“You are going to drive over like a rope-walker,” she said trying to make a joke. Vandy was too busy to notice. He twisted his mouth as if he was going to blow a whistle and his eyes focused on the bridge ahead of him. Anja had never seen a bridge like this before. She held tightly to the handle on the door. After Vandy brought the front wheels onto the tree trunk, he then drove the van slowly across. Anja glanced out of the window and saw a small river underneath with women and children standing by the water’s edge, washing clothes and cleaning their cooking utensils. On seeing Anja, the villagers shouted opoto; meaning ‘white man’ -in her case, white woman.
A while later, the opoto became pumui. They had travelled from North-West to South-East, from Temne to Mende land. The demographics as well as the tongue of the people had changed.
The safety of reckless driving
Remarkably, the behaviour had changed somewhat too. Anja noticed that when the pedestrians in the South-East saw their van coming, they ran in to the bushes. They stayed there until their van passed and then came out hesitantly.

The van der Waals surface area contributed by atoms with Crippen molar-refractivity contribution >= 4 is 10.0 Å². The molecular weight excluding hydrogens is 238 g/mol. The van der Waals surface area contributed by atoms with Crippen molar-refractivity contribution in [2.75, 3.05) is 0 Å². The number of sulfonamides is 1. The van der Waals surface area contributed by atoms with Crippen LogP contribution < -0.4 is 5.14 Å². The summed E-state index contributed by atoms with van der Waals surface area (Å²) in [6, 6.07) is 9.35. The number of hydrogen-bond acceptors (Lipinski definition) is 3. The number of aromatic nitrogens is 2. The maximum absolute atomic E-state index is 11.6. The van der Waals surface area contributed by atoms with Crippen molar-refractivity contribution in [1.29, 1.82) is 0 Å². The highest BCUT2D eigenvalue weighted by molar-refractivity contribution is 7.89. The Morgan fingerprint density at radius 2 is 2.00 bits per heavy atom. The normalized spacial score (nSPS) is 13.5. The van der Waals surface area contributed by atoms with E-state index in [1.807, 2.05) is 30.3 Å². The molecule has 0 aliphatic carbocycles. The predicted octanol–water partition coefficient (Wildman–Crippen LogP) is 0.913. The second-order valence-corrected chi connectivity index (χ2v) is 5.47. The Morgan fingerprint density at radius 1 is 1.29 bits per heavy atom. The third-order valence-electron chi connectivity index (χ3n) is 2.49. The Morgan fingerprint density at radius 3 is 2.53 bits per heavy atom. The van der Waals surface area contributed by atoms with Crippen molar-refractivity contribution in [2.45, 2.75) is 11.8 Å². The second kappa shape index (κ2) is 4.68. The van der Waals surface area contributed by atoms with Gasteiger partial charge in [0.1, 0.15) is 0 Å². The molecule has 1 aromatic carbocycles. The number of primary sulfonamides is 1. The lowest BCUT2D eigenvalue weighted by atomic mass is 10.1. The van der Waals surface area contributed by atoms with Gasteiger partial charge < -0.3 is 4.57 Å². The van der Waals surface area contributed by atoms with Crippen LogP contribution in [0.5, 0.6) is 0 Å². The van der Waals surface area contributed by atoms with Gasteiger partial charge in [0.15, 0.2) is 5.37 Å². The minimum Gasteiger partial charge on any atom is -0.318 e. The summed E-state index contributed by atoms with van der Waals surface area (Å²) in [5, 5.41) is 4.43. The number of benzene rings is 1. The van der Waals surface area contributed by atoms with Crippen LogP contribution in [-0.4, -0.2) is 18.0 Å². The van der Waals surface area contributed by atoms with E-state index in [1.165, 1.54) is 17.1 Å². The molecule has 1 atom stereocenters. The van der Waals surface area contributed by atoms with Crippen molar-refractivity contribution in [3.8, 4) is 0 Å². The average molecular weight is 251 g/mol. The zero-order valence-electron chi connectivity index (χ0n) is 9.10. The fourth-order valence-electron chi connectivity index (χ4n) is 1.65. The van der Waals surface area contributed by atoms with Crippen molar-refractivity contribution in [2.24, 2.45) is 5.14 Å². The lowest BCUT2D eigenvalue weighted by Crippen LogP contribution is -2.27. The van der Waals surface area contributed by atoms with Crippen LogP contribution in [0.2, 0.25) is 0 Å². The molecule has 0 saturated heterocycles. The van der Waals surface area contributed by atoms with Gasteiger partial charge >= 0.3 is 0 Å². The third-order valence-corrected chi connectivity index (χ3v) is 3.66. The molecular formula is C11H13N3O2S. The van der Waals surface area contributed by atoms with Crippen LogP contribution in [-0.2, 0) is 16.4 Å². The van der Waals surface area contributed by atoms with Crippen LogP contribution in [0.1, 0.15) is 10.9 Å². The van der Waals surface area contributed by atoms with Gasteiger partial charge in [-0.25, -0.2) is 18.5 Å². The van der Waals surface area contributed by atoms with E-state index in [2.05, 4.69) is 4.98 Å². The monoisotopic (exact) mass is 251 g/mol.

Anja felt the need to comment, even if she would risk offending Vandy. His driving had endangered them both as well as many pedestrians they had encountered.
‘These people are sensible’, she said. ‘They don’t trust machines driven by men like you, who have no respect for the rules of the road. I would do the same if I was them’.
If not because of his dependency on this driving job for his living, if not because Anja was a woman and a white stranger, Vandy was ready to stop the vehicle right away and let her march out. He had done that before to two locals he had given a lift. Instead of being thankful the men were telling him how to drive with care. He had stopped in the middle of the road and in the middle of nowhere, and had forced the two men to vacate his vehicle.
He detested the arrogant way Anja had spoken to him, but would not say anything to annoy her
But Anja was Dr Koroma’s white visitor and not a local. In as much he detested the arrogant way Anja had spoken to him, he would not dare to say anything that would annoy her.